Out & About
This article is from the archive of The New York Sun before the launch of its new website in 2022. The Sun has neither altered nor updated such articles but will seek to correct any errors, mis-categorizations or other problems introduced during transfer.
When Annette White started losing her vision because of macular degeneration, she gave up on many activities she once had enjoyed. The Visions program, at Selis Manor on West 23rd Street, helped her resume the full life she had.
“I’ve always been an insatiable reader and that was the main thing I missed,” Ms. White, a 65-year-old resident of Harlem, said. “With talking books, I got back to reading again. Right now I’m reading ‘Prospero’s Daughter’ by Elizabeth Nunez.”
She has also started singing in talent shows and bowling at the Visions facility. And she’s thinking about taking up tai chi.
In New York City, there are 60,000 legally blind people and 365,000 people who are visually impaired, but only a small percentage of them seek assistance from the nonprofit Visions. The program offers rehabilitation and job training services, and runs a vacation camp for the blind in Rockland County at no cost to clients. The organization marks its 80th anniversary this year.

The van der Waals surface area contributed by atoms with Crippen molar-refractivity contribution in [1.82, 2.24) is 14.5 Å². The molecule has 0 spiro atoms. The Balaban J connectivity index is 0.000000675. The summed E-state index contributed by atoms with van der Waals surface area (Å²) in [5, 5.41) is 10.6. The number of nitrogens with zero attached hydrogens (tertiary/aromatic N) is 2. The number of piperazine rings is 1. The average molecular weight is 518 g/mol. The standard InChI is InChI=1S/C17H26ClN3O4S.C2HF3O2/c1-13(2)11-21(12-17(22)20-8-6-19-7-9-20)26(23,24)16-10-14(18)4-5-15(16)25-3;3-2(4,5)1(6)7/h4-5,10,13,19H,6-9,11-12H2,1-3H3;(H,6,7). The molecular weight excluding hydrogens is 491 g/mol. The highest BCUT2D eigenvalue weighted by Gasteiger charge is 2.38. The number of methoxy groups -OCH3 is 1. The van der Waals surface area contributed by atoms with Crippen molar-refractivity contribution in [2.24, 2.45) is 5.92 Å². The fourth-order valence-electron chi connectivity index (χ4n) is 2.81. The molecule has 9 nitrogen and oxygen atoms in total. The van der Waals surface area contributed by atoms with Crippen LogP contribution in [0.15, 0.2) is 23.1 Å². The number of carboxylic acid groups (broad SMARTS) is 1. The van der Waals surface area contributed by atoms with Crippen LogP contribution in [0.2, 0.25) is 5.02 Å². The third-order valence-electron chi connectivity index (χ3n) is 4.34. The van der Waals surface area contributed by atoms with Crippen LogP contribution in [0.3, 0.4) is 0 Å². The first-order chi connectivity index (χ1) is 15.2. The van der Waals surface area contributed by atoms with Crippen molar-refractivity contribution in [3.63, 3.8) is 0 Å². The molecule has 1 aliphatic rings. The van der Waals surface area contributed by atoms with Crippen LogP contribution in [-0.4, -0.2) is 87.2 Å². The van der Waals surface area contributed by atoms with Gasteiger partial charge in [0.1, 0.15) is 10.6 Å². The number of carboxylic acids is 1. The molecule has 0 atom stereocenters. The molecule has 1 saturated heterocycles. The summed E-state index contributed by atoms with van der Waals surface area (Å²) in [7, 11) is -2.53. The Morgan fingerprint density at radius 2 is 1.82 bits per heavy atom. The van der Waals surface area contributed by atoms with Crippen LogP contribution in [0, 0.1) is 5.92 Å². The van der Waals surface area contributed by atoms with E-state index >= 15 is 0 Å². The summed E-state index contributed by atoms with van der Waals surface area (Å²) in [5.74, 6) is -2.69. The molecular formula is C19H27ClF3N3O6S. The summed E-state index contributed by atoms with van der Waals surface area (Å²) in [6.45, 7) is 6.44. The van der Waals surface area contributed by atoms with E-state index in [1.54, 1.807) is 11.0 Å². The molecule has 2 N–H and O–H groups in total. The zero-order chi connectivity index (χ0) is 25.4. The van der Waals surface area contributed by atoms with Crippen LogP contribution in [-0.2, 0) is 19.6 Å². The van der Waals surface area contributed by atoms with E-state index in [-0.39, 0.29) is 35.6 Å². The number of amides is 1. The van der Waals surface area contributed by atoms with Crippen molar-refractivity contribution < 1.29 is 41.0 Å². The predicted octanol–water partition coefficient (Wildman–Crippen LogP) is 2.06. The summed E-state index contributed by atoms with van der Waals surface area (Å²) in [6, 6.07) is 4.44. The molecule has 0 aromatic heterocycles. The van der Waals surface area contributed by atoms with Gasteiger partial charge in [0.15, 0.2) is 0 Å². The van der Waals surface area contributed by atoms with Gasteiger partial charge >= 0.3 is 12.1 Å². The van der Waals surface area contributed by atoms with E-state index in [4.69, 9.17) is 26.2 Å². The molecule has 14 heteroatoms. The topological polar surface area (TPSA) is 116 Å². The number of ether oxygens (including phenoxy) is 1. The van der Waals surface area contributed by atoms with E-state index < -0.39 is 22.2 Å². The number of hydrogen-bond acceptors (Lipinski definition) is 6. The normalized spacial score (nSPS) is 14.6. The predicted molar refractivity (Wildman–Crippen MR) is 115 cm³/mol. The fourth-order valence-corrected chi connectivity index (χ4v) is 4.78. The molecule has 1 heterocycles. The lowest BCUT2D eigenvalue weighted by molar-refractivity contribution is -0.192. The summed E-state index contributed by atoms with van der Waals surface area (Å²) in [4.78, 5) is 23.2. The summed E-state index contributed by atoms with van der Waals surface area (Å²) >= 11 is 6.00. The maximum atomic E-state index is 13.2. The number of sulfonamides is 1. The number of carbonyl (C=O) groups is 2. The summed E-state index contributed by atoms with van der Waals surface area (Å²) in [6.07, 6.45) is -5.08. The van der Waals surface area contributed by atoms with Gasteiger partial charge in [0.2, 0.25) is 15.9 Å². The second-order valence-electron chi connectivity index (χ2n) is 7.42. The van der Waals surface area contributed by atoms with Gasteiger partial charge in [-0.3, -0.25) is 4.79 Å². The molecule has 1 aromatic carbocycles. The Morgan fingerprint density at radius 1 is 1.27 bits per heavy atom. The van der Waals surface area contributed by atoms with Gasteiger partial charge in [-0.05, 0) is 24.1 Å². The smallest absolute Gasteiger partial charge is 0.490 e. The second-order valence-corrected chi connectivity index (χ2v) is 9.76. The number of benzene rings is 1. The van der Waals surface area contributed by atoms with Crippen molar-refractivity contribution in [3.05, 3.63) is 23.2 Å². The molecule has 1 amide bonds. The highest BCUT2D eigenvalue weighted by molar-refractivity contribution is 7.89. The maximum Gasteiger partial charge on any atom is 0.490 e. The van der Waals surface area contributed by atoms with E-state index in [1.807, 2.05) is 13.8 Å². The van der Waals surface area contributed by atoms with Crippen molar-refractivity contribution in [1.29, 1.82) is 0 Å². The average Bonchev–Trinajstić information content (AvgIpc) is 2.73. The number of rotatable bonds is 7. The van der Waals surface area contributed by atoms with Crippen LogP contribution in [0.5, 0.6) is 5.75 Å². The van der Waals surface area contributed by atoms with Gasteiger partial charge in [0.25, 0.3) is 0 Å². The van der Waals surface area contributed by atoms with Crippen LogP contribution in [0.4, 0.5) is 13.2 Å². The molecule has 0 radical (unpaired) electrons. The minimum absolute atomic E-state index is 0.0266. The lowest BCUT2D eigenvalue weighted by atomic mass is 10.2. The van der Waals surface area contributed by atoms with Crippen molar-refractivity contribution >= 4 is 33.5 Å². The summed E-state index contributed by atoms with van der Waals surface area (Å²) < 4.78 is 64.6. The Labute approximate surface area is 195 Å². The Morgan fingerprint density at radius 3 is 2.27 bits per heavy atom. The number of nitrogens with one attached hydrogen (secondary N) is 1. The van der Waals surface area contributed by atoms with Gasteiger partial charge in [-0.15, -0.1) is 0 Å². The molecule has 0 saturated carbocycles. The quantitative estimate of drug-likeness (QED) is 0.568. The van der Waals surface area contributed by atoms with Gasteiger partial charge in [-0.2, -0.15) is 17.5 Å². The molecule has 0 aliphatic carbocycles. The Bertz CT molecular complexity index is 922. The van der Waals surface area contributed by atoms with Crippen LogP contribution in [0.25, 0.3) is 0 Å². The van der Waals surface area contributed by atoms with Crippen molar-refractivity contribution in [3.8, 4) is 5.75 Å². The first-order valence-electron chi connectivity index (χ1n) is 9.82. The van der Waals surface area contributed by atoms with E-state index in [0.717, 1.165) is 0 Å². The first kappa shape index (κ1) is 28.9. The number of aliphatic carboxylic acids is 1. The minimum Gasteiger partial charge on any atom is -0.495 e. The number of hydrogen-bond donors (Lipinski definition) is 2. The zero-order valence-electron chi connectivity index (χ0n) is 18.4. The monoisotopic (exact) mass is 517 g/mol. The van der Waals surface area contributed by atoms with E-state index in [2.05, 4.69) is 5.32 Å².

“Public awareness of our services is a major goal,” the executive director, Nancy Miller, said. “We find that many people don’t know our services exist or are reluctant to use them.”
One area the group targets is Upper Manhattan because it contains several populations vulnerable to sight loss — the elderly, new immigrants, the Latino community, and African-Americans, according to Ms. Miller. The program formed the Upper Manhattan Advisory Board, which convened yesterday at a luncheon at Windows Over Harlem Restaurant.
One purpose of the luncheon was to honor the screening program for glaucoma, which has helped 200,000 residents in the area. Harlem Hospital’s director of ophthalmology, Dr. Linsy Farris, credited the Congressional Glaucoma Caucus, formed by Stanley “Bud” Grant, Rep. Charles Rangel, and others, with providing the funds to get it started. With early detection, people with glaucoma can have the disease treated and save their vision.
Others who spoke were the commissioner of the Mayor’s Office for People With Disabilities, Matthew Sapolin; a member of the advisory board, Antoinette Emers, and a representative from State Senator Davis Patterson’s office, Alex Movahed. Others who attended were Sonia Torres and Dihan Benitez, who work on the Harlem Hospital screening program; Upper Manhattan Advisory Board members James O’Neal and Shaun Covington; representatives from the Hamilton Madison House, Matt Kudish and Isabel Ching, and representatives of the Harlem Inter-Agency Council for the Aging, Howard Friedman and Harold Augustus.
The most moving moment of the event was when the former president of Manhattan, C. Virginia Fields, asked everyone to close their eyes for a minute.
“Now you know what it feels like to be blind and visually impaired,” Ms. Fields said.